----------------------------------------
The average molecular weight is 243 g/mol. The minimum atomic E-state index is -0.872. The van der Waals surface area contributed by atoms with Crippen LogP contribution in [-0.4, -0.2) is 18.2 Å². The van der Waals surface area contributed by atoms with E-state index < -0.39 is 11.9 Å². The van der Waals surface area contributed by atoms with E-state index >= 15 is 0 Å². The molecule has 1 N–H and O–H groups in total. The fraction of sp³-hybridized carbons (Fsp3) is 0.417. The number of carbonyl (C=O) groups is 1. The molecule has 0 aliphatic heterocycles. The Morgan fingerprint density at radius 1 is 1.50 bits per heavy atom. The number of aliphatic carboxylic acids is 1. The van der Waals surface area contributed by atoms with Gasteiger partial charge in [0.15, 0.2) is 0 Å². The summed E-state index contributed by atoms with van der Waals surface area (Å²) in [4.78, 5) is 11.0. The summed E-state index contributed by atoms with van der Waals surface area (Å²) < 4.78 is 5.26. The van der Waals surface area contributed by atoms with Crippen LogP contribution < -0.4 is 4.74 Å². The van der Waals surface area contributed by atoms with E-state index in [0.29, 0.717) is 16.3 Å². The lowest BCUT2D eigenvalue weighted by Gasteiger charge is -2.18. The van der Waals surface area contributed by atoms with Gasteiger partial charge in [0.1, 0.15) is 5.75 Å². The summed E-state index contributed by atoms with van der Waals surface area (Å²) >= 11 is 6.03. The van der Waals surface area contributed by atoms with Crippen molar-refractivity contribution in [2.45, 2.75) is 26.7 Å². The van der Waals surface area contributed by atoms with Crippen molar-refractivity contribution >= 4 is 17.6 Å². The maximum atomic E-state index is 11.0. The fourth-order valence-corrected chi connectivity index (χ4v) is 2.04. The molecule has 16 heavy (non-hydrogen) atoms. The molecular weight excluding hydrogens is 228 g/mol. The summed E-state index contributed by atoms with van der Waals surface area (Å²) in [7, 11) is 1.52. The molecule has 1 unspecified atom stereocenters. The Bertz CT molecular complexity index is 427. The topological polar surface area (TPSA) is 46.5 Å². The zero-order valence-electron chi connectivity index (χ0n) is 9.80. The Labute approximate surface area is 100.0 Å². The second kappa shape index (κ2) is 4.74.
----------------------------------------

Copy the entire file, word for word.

The average molecular weight is 243 g/mol. The minimum atomic E-state index is -0.872. The van der Waals surface area contributed by atoms with Crippen LogP contribution in [-0.4, -0.2) is 18.2 Å². The van der Waals surface area contributed by atoms with E-state index < -0.39 is 11.9 Å². The van der Waals surface area contributed by atoms with E-state index >= 15 is 0 Å². The molecule has 1 N–H and O–H groups in total. The fraction of sp³-hybridized carbons (Fsp3) is 0.417. The number of carbonyl (C=O) groups is 1. The molecule has 0 aliphatic heterocycles. The Morgan fingerprint density at radius 1 is 1.50 bits per heavy atom. The number of aliphatic carboxylic acids is 1. The van der Waals surface area contributed by atoms with Gasteiger partial charge in [0.15, 0.2) is 0 Å². The summed E-state index contributed by atoms with van der Waals surface area (Å²) in [4.78, 5) is 11.0. The summed E-state index contributed by atoms with van der Waals surface area (Å²) < 4.78 is 5.26. The van der Waals surface area contributed by atoms with Crippen LogP contribution < -0.4 is 4.74 Å². The van der Waals surface area contributed by atoms with E-state index in [0.29, 0.717) is 16.3 Å². The lowest BCUT2D eigenvalue weighted by Gasteiger charge is -2.18. The van der Waals surface area contributed by atoms with Gasteiger partial charge in [0.1, 0.15) is 5.75 Å². The summed E-state index contributed by atoms with van der Waals surface area (Å²) >= 11 is 6.03. The van der Waals surface area contributed by atoms with Crippen molar-refractivity contribution in [2.45, 2.75) is 26.7 Å². The van der Waals surface area contributed by atoms with Crippen molar-refractivity contribution >= 4 is 17.6 Å². The maximum atomic E-state index is 11.0. The fourth-order valence-corrected chi connectivity index (χ4v) is 2.04. The molecule has 16 heavy (non-hydrogen) atoms. The molecular weight excluding hydrogens is 228 g/mol. The summed E-state index contributed by atoms with van der Waals surface area (Å²) in [7, 11) is 1.52. The molecule has 1 unspecified atom stereocenters. The Bertz CT molecular complexity index is 427. The topological polar surface area (TPSA) is 46.5 Å². The zero-order valence-electron chi connectivity index (χ0n) is 9.80. The Labute approximate surface area is 100.0 Å². The second kappa shape index (κ2) is 4.74.